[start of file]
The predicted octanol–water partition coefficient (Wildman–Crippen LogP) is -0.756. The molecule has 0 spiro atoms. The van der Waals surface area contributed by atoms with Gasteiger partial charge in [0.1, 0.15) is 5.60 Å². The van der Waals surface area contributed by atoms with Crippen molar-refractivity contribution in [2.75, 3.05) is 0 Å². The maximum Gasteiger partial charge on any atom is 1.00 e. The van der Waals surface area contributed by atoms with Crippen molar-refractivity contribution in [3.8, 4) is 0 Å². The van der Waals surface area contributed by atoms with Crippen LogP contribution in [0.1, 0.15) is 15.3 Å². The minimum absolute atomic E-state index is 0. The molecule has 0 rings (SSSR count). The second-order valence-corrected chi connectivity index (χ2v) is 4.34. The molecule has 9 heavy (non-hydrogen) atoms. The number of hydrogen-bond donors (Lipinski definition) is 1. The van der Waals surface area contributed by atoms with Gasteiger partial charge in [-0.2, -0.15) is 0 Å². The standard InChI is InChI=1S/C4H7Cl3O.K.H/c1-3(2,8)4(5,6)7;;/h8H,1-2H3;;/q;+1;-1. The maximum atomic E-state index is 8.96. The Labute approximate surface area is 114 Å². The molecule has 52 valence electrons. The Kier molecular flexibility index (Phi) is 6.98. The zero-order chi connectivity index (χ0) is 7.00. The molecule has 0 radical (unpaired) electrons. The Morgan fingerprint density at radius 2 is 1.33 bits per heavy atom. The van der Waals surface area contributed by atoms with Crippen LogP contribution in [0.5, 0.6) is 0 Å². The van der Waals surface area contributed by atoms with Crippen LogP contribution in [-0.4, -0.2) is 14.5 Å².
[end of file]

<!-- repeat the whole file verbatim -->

The predicted octanol–water partition coefficient (Wildman–Crippen LogP) is -0.756. The molecule has 0 spiro atoms. The van der Waals surface area contributed by atoms with Gasteiger partial charge in [0.1, 0.15) is 5.60 Å². The van der Waals surface area contributed by atoms with Crippen molar-refractivity contribution in [2.75, 3.05) is 0 Å². The maximum Gasteiger partial charge on any atom is 1.00 e. The van der Waals surface area contributed by atoms with Crippen molar-refractivity contribution in [3.8, 4) is 0 Å². The van der Waals surface area contributed by atoms with Crippen LogP contribution in [0.1, 0.15) is 15.3 Å². The minimum absolute atomic E-state index is 0. The molecule has 0 rings (SSSR count). The second-order valence-corrected chi connectivity index (χ2v) is 4.34. The molecule has 9 heavy (non-hydrogen) atoms. The number of hydrogen-bond donors (Lipinski definition) is 1. The van der Waals surface area contributed by atoms with Gasteiger partial charge in [-0.2, -0.15) is 0 Å². The standard InChI is InChI=1S/C4H7Cl3O.K.H/c1-3(2,8)4(5,6)7;;/h8H,1-2H3;;/q;+1;-1. The maximum atomic E-state index is 8.96. The Labute approximate surface area is 114 Å². The molecule has 52 valence electrons. The Kier molecular flexibility index (Phi) is 6.98. The zero-order chi connectivity index (χ0) is 7.00. The molecule has 0 radical (unpaired) electrons. The Morgan fingerprint density at radius 2 is 1.33 bits per heavy atom. The van der Waals surface area contributed by atoms with Crippen LogP contribution in [0.5, 0.6) is 0 Å². The van der Waals surface area contributed by atoms with Crippen LogP contribution in [-0.4, -0.2) is 14.5 Å².